Taiwan Acquires Submarine-Launched Anti-Ship Missiles

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Taiwan Acquires Submarine-Launched Anti-Ship Missiles

Taiwan announced this week that the U.S. has begun delivering UGM-84L sub-launched Harpoon Block II missiles.

Taiwan Acquires Submarine-Launched Anti-Ship Missiles
Credit: Boeing Photo

The United States began delivering submarine-launched anti-ship missiles to Taiwan this year, according to a new report released by Taiwan’s Ministry of National Defense (MND).

This week the MND delivered a report on U.S.-Taiwanese defense cooperation to the Legislature’s Foreign Affairs and National Defense Committee. According to local media, one of the revelations from the report was that the U.S. began delivering UGM-84L sub-launched Harpoon Block II missiles to Taiwan in 2013.

The U.S. Defense Security Cooperation Agency first notified Congress of a potential deal to sell Taipei the missiles in 2008. Under the terms of the deal, the U.S. will sell Taiwan 32 UGM-84L Sub-Launched Harpoon Block II missiles and 2 UTM-84L Harpoon Block II Exercise missiles for $195.46 million. All of the missiles and support equipment are scheduled to be delivered by 2016.

According to the report, Taiwan will equip its Dutch-built Hai Lung-class submarines with the HARPOON Block II anti-ship missiles.

Focus Taiwan reported that the missiles have a range of about 125 km, which would allow them to reach China’s coasts. This indicates they will be used to try and thwart an amphibious invasion of Taiwan by targeting ships while they are still close to port.

The Harpoon Block II anti-ship missiles are ideally suited for this mission, according to Boeing, which manufactures the Harpoon missile. To begin with, the Block II version of the Harpoon was equipped with upgrades designed to increase its ability to operate in contested areas. Additionally, Boeing’s official description of the Harpoon Block II states that the anti-ship variants’ Global Positioning System/Inertial Navigation System “improves midcourse guidance to the target area. The accurate navigation solution allows users to discriminate target ships from islands or other nearby land masses or ships. These Block II improvements maintain Harpoon’s high hit probability even against ships very close to land.”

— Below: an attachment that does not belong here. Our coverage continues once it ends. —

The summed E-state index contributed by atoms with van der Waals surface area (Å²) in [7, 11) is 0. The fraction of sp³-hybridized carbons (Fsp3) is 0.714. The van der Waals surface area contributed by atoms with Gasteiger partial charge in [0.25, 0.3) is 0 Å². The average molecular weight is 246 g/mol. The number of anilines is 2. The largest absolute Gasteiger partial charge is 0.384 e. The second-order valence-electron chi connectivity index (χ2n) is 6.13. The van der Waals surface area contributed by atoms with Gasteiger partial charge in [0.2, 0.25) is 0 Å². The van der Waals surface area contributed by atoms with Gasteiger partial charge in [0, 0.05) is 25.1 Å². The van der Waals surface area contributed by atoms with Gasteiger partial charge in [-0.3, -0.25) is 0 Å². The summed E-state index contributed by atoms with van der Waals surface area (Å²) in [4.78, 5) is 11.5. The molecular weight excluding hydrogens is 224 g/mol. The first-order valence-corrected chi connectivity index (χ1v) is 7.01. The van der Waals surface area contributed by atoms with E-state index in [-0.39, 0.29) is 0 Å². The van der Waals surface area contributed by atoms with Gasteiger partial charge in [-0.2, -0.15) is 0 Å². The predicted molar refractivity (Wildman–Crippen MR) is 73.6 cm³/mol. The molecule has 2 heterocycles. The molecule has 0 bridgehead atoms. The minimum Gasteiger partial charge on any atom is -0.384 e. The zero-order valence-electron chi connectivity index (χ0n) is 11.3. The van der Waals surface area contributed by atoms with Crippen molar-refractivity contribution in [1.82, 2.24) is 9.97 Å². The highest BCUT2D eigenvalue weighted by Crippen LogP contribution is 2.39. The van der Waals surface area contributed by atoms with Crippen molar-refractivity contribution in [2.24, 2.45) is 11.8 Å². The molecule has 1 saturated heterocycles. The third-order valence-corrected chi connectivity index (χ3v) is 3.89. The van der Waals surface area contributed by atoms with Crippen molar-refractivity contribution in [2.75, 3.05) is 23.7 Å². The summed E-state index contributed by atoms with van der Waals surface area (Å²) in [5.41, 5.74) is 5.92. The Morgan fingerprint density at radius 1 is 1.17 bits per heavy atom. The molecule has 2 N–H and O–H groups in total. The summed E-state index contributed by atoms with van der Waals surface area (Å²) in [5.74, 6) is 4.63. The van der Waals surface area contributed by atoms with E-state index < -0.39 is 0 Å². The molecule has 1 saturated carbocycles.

Taiwan already possesses air and surface-launched Harpoon missiles. However, this acquisition allows Taiwan to operate anti-ship missiles using the more survivable submarines. The overwhelming majority of anti-ship missiles have been launched from aircraft and/surface ships. Some of the few other anti-ship missiles that can be operated from submarines include the French-built Exocet and a variant of the BGM-109 Tomahawk.  This year India successfully test fired a BRAHMOS supersonic cruise missile from a submarine.

The Federation of Atomic Scientists’ explain the procedure used in the sub-launched Harpoons as follows:

“The submarine Harpoon is contained within a capsule and is called ENCAP for encapsulated. The ENCAP is the same size and general shape of a blunt nosed torpedo and is launched from submarine torpedo tubes. It has positive buoyancy (it floats), so when it is ejected from the submarine, it will rise to the surface, without power. The ENCAP consists of a nosecap, main body and afterbody. The missile is on shock isolator rails within the main body. The afterbody has fins which direct the ENCAP towards the surface at the proper angle for missile launch. Once the ENCAP breaches the surface, the nosecap is blown off by a small rocket and the missile is launched.”